This comes from Dictionary APP in 10.7 Lion. Is this a NSShadow in a NSSplitView? I'd appreciate any advice, thanks.

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Thanks, Li Fumin, for reminding me this was one of those visual effects I wanted to solve. :-) here's some sample code I posted just a bit ago. Enjoy!

  • Hi, Joshua, I have read your code. It seems like the effect in your code and the effect in Dictionary APP are not exactly the same thing. In the Dictionary App, texts can go under the splitter shadow, and at the bottom or top of the table view, it applys too. Thanks for your advice,though. – Li Fumin Jul 23 '11 at 2:38
  • And I get some inspirations from this post. But I want to implement this in high level framework rather than low level CoreGraphics. stackoverflow.com/questions/6366362/… – Li Fumin Jul 23 '11 at 2:48
  • Actually, the text doesn't go under the shadow. If you zoom in and watch as the shadow moves, the text does not change color. The shadow is in fact under the text. Could you be referencing the fact the text doesn't truncate in my example? That's a simple toggle for table column data cell behavior... – Joshua Nozzi Jul 23 '11 at 7:48
  • But in your sample code what I saw was that texts can't overlap the shadow which Dictionary APP actually can.It is subtle but important difference. – Li Fumin Jul 23 '11 at 9:19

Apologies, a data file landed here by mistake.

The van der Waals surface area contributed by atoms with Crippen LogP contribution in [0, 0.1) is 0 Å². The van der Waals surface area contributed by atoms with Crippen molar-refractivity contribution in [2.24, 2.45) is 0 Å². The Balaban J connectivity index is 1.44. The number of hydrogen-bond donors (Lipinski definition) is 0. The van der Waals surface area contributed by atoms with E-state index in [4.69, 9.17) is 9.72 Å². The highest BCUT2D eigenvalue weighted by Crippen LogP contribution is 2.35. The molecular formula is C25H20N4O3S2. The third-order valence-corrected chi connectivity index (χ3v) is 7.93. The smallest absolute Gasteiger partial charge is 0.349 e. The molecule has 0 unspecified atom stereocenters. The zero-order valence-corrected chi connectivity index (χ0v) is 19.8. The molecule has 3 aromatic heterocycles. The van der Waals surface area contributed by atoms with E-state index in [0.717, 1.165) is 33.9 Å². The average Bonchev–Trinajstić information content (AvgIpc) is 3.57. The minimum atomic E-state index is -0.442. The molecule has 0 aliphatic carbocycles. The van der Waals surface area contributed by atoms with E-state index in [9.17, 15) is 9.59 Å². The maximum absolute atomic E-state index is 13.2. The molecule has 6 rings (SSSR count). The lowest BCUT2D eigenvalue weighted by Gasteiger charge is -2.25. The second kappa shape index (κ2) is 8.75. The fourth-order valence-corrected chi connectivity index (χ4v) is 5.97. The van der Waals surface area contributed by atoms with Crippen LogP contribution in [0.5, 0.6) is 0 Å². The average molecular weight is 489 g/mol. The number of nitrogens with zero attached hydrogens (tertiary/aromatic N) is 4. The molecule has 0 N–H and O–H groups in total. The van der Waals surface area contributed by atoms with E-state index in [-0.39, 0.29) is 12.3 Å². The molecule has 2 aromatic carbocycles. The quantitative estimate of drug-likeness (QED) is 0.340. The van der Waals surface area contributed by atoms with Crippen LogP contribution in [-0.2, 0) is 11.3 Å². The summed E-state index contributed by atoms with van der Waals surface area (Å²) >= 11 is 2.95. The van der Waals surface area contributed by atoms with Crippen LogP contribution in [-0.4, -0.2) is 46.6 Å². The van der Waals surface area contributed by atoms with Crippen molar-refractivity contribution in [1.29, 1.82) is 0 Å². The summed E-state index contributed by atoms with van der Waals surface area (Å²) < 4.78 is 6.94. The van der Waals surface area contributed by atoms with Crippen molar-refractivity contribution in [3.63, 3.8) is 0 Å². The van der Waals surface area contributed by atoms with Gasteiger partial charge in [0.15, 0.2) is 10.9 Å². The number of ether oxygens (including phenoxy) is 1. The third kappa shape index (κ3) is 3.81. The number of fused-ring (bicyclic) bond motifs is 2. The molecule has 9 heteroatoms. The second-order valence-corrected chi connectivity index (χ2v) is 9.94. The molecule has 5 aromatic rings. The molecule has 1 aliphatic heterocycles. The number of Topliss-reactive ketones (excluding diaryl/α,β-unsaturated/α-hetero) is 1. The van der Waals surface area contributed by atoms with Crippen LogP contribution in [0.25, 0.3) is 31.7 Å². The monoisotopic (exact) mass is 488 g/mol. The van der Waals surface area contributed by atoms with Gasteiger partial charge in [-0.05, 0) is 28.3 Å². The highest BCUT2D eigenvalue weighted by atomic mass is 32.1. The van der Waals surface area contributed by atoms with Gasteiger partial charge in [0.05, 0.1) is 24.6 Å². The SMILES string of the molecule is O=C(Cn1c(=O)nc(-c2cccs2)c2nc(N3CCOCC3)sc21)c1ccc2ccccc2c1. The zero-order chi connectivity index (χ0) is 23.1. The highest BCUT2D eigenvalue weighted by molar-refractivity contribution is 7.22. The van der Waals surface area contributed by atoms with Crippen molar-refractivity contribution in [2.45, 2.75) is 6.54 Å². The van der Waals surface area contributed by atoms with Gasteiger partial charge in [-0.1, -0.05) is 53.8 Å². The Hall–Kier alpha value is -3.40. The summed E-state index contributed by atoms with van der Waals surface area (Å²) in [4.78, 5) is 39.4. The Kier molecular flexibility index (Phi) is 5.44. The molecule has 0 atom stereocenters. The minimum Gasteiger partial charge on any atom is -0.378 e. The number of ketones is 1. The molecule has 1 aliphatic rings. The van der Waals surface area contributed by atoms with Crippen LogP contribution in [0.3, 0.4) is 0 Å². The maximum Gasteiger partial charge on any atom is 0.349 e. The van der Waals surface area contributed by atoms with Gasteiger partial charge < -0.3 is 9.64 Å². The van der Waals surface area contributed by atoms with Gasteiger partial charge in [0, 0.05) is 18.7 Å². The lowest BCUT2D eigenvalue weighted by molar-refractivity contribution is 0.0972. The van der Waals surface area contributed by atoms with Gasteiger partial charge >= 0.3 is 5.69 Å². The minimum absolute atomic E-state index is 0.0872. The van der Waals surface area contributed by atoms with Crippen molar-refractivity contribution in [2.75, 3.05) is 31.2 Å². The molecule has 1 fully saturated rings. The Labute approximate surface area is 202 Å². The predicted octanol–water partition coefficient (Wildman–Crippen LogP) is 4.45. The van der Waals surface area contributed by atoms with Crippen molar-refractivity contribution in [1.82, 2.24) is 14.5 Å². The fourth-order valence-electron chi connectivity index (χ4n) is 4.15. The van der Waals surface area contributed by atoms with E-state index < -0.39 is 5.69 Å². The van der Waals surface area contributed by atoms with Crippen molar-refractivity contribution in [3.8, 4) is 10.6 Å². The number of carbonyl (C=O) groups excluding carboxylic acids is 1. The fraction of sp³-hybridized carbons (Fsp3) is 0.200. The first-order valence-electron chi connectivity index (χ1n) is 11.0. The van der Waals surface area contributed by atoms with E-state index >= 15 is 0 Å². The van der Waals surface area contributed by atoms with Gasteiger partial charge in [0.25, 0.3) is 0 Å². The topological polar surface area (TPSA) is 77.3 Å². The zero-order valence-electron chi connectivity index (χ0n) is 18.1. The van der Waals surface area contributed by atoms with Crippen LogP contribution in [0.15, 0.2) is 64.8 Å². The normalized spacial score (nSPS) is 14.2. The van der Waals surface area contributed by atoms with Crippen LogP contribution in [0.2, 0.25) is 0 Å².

• Some extra configuration is necessary. You can set the table's intercell spacing to {0.0, somevalue}. That'll get you most of the way there. The text cell itself is doing some extra stuff to keep the text truncated away from the edge (it'll adjust kerning, etc.). That's left up to you. For proof it works, however, set the gradient width to 8 (vs 4) in lines 63 and 64 of JLNRecessedTableView.m. The gradient is definitely under the text. – Joshua Nozzi Jul 23 '11 at 15:23

Inspecting it with F-Script shows that it’s a custom split view (DSIndexSplitView) with a custom table view (DSIndexTableView) in the right column – nothing very surprising. The shadow is part of the table view rather than the splitter (which on further consideration can also be seen by the fact that text in the table view can draw over it).

I’d guess it’s either a gradient or an NSShadow drawn into the table view, before passing off to the superclass to render the cells.

  • If it is a shadow over the splitter, it is still possible to draw texts under the shadow.In this case, the splitter can be very thin.Is that right?But I don't know how to code this. – Li Fumin Jul 22 '11 at 12:33

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